A nice relaxing pool sounds pretty good on an August Friday! Actually, railroad pool cars are anything but wet. Equipment pools come in all shapes and sizes. It’s not the type of car but how they’re used that makes it a pool.
How They Work
A freight car pool is set up so that a number of participating railroads have access to the cars they need for a specific service whenever necessary but without having to front the costs of purchasing all of the cars on their own. Sometimes the cars are purchased by the participating railroads directly. Other times a car leasing company is used to supply the rolling stock. Or it could be a combination of both.
Let’s look at a few common examples for a better understanding.
With “just in time” delivery demands, auto manufacturers can’t be kept waiting. If the railroads want to secure this business from trucks they can not afford to risk the delays often associated with handling individual car orders like we’ve discussed in last month’s operating blogs.
To help insure a consistent and constant flow of cars, railroads will pool equipment for specific service routes. It helps that most auto parts movements are repetitive. Each railroad which is part of the delivery chain between two assembly plants will contribute cars to the pool. Most pools of this nature include two or three railroads. And each railroad, indeed each assembly plant, may be involved in multiple pools of this nature.
The number of cars contributed is relative to the amount of miles they carry the cars. (Freight charges are also based on this mileage.) The road which carries the car for the longest haul contributes the most cars. A small terminal railroad delivering the cars from a local yard may only contribute one or two cars, meaning you may not see each railroads’ cars on every trip.
It is not uncommon for a car to stay in the same pool for years, making repeated round trips between plants. This is a nice bonus for modelers as seeing the same car on the same train over and over is perfectly prototypical,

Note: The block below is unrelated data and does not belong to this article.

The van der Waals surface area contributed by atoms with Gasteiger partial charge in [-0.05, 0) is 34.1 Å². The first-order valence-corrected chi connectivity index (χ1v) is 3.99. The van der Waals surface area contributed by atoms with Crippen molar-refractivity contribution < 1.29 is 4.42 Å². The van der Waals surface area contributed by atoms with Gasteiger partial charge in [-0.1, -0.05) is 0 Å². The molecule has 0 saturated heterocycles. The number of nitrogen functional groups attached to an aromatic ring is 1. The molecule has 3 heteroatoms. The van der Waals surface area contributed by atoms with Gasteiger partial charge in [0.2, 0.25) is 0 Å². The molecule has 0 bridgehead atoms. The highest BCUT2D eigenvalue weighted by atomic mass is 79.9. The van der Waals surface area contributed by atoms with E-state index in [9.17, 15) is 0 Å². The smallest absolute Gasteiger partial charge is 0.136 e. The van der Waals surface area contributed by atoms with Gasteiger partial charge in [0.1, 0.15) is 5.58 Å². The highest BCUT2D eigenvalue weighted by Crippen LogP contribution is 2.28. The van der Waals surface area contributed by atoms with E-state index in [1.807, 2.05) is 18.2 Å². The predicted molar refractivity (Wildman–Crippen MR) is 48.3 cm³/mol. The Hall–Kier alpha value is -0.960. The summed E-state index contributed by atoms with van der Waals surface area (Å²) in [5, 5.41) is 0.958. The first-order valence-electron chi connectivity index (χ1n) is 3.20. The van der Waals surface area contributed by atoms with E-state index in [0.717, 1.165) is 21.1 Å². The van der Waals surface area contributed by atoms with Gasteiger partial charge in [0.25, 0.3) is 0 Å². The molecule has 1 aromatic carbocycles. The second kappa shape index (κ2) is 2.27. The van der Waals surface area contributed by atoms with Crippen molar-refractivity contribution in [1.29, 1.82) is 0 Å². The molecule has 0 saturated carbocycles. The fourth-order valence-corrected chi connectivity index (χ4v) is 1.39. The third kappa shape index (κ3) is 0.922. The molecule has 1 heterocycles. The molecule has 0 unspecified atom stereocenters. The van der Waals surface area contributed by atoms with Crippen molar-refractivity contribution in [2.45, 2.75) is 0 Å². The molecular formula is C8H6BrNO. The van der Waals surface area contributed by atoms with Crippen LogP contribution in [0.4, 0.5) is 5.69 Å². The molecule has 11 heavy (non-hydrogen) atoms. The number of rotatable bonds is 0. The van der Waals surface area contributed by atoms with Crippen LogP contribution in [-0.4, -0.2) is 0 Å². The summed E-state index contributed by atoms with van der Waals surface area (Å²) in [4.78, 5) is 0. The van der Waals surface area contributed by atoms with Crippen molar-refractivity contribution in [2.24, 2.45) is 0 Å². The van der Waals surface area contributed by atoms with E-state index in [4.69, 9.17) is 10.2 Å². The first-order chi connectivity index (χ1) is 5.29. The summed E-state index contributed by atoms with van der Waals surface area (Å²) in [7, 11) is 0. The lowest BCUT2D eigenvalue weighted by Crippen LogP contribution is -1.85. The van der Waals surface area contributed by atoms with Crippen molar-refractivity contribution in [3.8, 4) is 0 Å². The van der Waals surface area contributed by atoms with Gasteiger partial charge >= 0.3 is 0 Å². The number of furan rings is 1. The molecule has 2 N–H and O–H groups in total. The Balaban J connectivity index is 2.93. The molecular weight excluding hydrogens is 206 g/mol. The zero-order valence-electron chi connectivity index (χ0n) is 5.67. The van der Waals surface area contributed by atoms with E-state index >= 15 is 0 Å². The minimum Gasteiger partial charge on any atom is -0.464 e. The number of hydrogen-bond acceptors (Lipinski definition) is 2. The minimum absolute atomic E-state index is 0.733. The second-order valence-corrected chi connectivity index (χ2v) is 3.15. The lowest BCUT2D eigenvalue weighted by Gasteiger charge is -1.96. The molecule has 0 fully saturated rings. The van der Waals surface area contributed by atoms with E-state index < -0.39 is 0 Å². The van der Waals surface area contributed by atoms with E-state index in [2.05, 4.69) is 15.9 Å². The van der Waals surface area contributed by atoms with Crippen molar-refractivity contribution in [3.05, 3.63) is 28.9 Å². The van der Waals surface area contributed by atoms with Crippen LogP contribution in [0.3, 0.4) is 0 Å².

Trailer and container cars in intermodal service represent the largest pool and a completely different look to the operation. Here the pool is nationwide, not confined to specific routes.
While some railroads do contribute cars to the overall pool, it is not based on the number of cars they use. In fact, some of the largest railroad intermodal fleets are rostered by shortline companies that may not even have an intermodal terminal. These cars earn money in much the same way as the “per diem boxcars” of the 1970s – fees paid back to the owner by others for the use of the cars.
The largest contributor to the intermodal pool is TTX. TTX Corporation (originally Trailer Train) was started by the railroads for just such a service. Although it is an independent company, its largest shareholders are the railroads themselves. Today the company’s services go far beyond the intermodal market and include box, gondola, flatcar and other specialized equipment.
The efficiency of the pools like this is in simplicity. There is an ever-present supply of cars wherever needed and that supply can be easily moved from one region to another if there are economic changes in traffic patterns. Operations are simplified by just sending the cars to wherever they are needed next. Cars are tracked and the owners billed appropriately for use.
Finished automobile traffic is worthy of note as it represents a combination of both of the above examples. Indeed, most auto racks share both leased and railroad-owned parts themselves.
Railroads traditionally own the autorack which is placed on a flatcar leased from TTX. In some cases the railroads choose to own the flatcar too. The pool is nationwide like the intermodal pool, but railroads supply a number of racks based on their participation. That is, their fleet is based on the number of loads they receive or ship at their online customers and terminals.
Their cars are not bound to their terminals, but are used in the general movement of finished autos across the continent. Railroads which serve more ramps will own more cars in the pool. This is somewhat different than the mileage based arrangement common with the auto parts, but the effect is much the same. It also results in some wonderfully varied and colorful consists on trains all across North America.
The use of pools to move freight is by no means limited to the examples listed here. It is just one more way railroads have learned to cooperate to provide better service for customers and in the end, better revenues for all. And that is a refreshing thought!